Two words snuck into the factsheet Sony provided reviewers for the excellent Super Stardust Ultra, provoking plenty of excitement here at Digital Foundry: "Morpheus Ready." With the platform holder known to be revealing more of its virtual reality plans at the Game Developers Conference in a couple of weeks, we contacted PR asking for more details and perhaps an early hands-on.
Clarification emerged this afternoon concerning the goings on at Housemarque's Helsinki lair:
"Housemarque are fortunate enough to have had access to Morpheus development kits and have been experimenting with the technology using their latest title, Super Stardust Ultra," a Sony statement read.
"At this time, the technical tests are ongoing and it is too early to say whether Super Stardust Ultra will become Morpheus compatible at some stage, or whether the team will apply the technical knowledge to future titles."
Our take? Based on the technical make-up of Super Stardust Ultra, there's a highly compelling case for making the brilliant shooter one of the first wave of Sony's VR titles. From a technological perspective, Morpheus VR titles have to tick a number of boxes in order to produce a viable VR experience.
- Resolution: VR titles require native resolution rendering - in the current Morpheus kits sent out to developers, that's 1080p.
- Frame-rate: Titles need to run at a minimum of 60fps (it's unknown whether the display in the final kit will settle on a higher refresh).
- Stereo 3D: Games also need to render individual viewpoints for each eye, meaning that geometry set-up is processed twice.
- Anti-aliasing: With the player's eyes right on front of the display, jaggies and pixel-pop are somewhat exaggerated. VR titles require really good anti-aliasing.
Additional analysis: Super Stardust Ultra: two-player/four-player split-screen performance
Super Stardust Ultra is significant in that it is one of the few PlayStation 4 titles that convincingly makes the grade in every single one of those requirements. It runs at 1080p60, it already has stereoscopic 3D support, and while the effect is quite subtle and sometimes difficult to discern on a standard HDTV, we're pretty sure that the title features 4x multi-sampling anti-aliasing too. Some might consider that overkill, but if the game was developed with VR as a consideration, its inclusion makes sense.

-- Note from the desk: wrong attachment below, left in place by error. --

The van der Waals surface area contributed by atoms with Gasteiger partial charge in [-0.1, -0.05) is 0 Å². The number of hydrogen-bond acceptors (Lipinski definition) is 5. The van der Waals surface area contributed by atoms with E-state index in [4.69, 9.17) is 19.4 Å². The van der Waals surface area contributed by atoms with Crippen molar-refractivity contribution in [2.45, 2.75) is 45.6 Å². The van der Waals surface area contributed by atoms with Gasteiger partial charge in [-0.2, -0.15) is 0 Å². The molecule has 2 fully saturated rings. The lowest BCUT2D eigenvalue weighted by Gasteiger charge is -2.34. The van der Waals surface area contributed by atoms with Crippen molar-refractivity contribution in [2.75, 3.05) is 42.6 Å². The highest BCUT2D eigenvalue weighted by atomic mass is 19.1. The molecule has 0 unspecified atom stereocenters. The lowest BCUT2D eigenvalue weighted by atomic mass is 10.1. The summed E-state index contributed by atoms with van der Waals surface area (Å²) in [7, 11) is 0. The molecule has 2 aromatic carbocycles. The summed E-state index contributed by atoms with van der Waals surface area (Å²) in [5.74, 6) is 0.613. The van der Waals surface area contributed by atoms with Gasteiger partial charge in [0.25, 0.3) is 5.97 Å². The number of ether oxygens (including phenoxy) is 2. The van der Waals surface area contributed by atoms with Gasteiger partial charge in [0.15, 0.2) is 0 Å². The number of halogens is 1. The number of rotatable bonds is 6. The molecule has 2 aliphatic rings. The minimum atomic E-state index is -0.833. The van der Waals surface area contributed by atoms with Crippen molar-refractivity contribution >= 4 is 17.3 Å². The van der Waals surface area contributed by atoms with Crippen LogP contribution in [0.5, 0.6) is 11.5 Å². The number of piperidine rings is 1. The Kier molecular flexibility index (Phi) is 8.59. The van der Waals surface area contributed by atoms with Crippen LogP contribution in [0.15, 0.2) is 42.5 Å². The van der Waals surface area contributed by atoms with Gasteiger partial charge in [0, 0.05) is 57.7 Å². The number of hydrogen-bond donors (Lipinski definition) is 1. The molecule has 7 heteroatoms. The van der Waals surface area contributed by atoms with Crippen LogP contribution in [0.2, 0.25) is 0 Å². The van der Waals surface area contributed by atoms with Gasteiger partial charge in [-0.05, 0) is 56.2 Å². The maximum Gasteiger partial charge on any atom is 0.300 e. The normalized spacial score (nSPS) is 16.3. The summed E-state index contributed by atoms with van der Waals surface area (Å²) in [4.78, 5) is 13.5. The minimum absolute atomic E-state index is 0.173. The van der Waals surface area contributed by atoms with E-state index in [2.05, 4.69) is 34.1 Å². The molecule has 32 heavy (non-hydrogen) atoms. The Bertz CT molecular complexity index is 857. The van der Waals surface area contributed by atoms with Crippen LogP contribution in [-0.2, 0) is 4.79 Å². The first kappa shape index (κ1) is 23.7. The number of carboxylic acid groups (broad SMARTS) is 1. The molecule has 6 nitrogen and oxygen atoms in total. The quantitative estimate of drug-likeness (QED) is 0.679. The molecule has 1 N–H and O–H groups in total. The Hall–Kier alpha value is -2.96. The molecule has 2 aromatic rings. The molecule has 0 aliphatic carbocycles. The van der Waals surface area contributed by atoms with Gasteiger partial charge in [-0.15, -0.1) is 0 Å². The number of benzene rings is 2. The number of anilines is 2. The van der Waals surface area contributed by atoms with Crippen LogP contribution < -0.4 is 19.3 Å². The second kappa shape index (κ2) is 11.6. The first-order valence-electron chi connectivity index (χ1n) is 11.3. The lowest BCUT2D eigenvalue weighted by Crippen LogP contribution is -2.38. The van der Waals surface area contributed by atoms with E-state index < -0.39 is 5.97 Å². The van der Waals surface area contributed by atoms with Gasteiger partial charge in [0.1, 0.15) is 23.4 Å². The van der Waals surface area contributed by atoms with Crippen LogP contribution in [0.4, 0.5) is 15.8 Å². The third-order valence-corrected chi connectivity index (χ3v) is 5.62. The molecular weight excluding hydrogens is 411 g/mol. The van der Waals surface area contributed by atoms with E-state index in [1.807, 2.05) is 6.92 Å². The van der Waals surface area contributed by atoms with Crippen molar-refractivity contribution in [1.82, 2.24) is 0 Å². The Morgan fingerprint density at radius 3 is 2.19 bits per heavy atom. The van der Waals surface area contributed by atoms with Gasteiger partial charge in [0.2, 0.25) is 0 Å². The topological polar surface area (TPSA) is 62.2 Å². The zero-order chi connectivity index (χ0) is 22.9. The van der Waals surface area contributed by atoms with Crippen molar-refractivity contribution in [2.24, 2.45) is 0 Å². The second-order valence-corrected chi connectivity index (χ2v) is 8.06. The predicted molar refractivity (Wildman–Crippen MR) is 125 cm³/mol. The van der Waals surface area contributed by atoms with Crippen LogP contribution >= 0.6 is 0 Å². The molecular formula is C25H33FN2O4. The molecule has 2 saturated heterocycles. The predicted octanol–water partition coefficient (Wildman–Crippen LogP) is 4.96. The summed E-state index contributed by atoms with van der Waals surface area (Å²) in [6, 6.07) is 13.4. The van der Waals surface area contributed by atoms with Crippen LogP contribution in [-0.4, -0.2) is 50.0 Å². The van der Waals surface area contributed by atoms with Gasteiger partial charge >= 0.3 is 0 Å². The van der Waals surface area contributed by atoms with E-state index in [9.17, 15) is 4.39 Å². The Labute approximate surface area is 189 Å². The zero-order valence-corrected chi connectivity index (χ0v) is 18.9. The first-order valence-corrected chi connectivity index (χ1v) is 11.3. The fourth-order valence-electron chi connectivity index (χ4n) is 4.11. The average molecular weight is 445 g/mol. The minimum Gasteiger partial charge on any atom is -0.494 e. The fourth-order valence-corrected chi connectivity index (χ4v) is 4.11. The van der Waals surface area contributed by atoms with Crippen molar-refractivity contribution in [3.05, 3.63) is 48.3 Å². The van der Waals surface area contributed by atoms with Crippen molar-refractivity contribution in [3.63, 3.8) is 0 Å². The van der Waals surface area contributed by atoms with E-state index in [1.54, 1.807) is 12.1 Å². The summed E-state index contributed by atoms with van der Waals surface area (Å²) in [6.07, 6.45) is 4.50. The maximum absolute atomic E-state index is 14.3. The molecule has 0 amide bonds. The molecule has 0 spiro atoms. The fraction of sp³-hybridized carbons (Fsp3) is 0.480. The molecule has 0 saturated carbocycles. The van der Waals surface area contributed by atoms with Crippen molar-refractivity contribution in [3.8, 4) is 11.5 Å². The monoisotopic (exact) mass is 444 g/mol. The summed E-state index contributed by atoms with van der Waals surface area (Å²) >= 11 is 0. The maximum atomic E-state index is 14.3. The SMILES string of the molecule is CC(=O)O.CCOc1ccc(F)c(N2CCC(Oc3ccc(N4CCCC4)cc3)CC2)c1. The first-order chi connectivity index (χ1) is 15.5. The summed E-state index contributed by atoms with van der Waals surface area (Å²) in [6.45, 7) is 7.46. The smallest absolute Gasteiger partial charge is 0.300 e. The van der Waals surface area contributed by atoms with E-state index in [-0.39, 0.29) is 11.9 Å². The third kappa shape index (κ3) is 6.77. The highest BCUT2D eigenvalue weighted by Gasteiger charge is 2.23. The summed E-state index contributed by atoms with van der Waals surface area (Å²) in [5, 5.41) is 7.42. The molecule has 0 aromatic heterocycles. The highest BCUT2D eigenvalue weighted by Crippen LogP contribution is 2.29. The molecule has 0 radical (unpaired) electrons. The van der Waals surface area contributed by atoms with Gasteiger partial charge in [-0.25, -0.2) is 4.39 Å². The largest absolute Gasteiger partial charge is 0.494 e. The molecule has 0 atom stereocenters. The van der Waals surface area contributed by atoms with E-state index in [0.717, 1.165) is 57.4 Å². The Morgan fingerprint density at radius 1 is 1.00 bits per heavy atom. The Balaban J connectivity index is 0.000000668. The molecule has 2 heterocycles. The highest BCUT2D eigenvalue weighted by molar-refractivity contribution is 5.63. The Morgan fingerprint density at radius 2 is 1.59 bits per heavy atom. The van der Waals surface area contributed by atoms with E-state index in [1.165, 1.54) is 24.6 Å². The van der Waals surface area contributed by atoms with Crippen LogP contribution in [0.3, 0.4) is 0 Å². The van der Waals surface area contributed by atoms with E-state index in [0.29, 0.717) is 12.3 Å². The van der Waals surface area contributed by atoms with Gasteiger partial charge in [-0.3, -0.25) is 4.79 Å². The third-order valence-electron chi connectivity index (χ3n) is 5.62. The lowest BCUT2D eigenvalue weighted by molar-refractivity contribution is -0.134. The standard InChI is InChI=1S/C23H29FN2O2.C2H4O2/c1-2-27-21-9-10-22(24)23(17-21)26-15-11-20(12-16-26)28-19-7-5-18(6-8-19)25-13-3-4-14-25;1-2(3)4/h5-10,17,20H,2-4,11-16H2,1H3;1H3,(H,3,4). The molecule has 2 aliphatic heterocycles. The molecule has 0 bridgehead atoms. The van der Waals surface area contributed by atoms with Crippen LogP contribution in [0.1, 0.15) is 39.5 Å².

Most people look at VR titles and only really consider the first person perspective applications of the technology. However, there's a great case to make for immersion in other game types too - as borne out by the integration of Oculus Rift DK2 support into a demo of Jeff Minter's TxK. In the case of the Super Stardust, imagine playing the game in your own personal IMAX theatre - it's a compelling proposition, made all the more mouthwatering when you consider that both PS3 and PS4 versions of the game already offer an unmissable experience for those with stereo 3D displays.
We checked out Super Stardust Ultra on PS4 last week, finding a release that was essentially a smartened-up version of on an already brilliant game, with a modest selection of feature upgrades. But from our testing, it's clear that all the technological building blocks are in place to allow for an excellent VR experience - something we hope to see emerging from Housemarque's labs in the fullness of time.
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